The FBI is asking questions about the source of the sexual assault claims against the former Lieutenant Governor of Virginia.

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RICHMOND — The FBI has asked about the origins of two sexual assault allegations made 3½ years ago against the then-lieutenant. Governor Justin Fairfax, according to the Democrat and four other people who said they were contacted recently by a Richmond-based FBI agent.

In February 2019, two women publicly claimed that Fairfax had sexually assaulted them several years prior. Fairfax said the encounters were consensual and, since the early days of the scandal, has publicly urged federal and local law enforcement to investigate what it calls a politically motivated “smear” campaign.

So far, there have been no public indications of the matter being investigated by law enforcement. It’s unclear whether the FBI has found evidence of wrongdoing, or what will happen to the agency’s questioning. Dee Rybiski, public affairs specialist for the FBI’s office in Richmond, declined to comment, saying that as a matter of principle the office neither confirms nor denies the existence of ongoing investigations.

Fairfax and Tommy R. Bennett, president of the Danville branch of the NAACP, told the Washington Post that the FBI contacted them separately to ask what they knew about the source of the allegations.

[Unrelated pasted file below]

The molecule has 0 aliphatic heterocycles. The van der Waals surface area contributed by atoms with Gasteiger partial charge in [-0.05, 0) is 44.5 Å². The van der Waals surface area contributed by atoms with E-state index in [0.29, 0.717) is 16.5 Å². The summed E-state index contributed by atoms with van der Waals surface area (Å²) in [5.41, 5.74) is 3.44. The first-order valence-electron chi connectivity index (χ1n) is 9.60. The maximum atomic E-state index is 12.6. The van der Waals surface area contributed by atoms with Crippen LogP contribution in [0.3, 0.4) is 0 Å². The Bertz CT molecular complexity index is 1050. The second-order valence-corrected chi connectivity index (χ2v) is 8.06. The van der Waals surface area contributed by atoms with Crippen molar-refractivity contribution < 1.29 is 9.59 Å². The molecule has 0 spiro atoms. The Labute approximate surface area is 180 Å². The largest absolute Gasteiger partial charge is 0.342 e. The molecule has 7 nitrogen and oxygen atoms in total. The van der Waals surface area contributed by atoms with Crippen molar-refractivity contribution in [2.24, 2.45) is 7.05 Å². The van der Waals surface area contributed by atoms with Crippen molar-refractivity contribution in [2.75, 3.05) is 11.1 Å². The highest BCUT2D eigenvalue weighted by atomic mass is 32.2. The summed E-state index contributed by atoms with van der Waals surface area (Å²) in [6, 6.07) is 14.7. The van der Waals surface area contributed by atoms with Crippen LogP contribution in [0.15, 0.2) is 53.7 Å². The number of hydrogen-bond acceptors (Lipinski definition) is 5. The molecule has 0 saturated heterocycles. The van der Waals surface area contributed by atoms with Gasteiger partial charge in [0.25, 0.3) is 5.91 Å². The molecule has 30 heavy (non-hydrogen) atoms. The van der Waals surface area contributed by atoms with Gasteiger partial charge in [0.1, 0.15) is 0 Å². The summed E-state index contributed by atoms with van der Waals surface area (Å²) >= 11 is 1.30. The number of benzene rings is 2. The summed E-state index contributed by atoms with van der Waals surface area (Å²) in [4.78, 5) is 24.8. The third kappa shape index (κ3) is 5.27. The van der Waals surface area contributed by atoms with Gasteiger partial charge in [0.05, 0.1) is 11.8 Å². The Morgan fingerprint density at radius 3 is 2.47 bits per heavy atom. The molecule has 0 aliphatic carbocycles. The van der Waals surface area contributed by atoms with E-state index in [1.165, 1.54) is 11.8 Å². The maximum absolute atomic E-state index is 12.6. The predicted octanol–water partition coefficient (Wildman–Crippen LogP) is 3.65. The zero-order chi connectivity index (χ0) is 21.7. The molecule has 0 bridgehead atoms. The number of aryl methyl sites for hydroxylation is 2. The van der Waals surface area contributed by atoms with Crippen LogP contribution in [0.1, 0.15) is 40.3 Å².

Three other people have also been contacted by the FBI, the three told the Post, speaking on condition of anonymity because they did not want to be publicly linked to the controversy. All three are Democratic activists. One has been a Fairfax supporter, while another campaigned for one of Fairfax’s Democratic rivals. The third said he had never met Fairfax and had been neutral in intraparty contests.

Fairfax, Bennett and two of the others provided the Post with recordings – copies of text messages, emails and, in one case, a voicemail – showing the FBI agent arranging in-person interviews with them, although the subject of the meetings is not specified. One person, who said the FBI interviewed him by phone, did not provide documents.

Why Justin Fairfax keeps speaking out about the sexual assault allegations against him

At the FBI’s invitation, Fairfax said he met with several agents from the Richmond office in early June. He said he showed up without a lawyer and spoke with the officers for nearly three hours, recounting his claims that the allegations were false and designed to cut short his once-promising political career.

“I contacted the FBI from day one,” he said. “It’s the first time they’ve asked to sit down and meet.”

Debra Katz, the attorney for one of the Fairfax accusers, called the FBI activity “frivolous.”

“I don’t know why the FBI would investigate this when there isn’t an iota of evidence that either of the women came forward at someone else’s instigation. and for improper reasons,” said Katz, whose client, Vanessa Tyson, accused Fairfax. of assaulting her at the Democratic National Convention in Boston in 2004, an allegation Fairfax denies. “We are baffled by this, particularly in light of the fact that the FBI has not come to inform us that an investigation has been opened or to request evidence from Dr. Tyson.”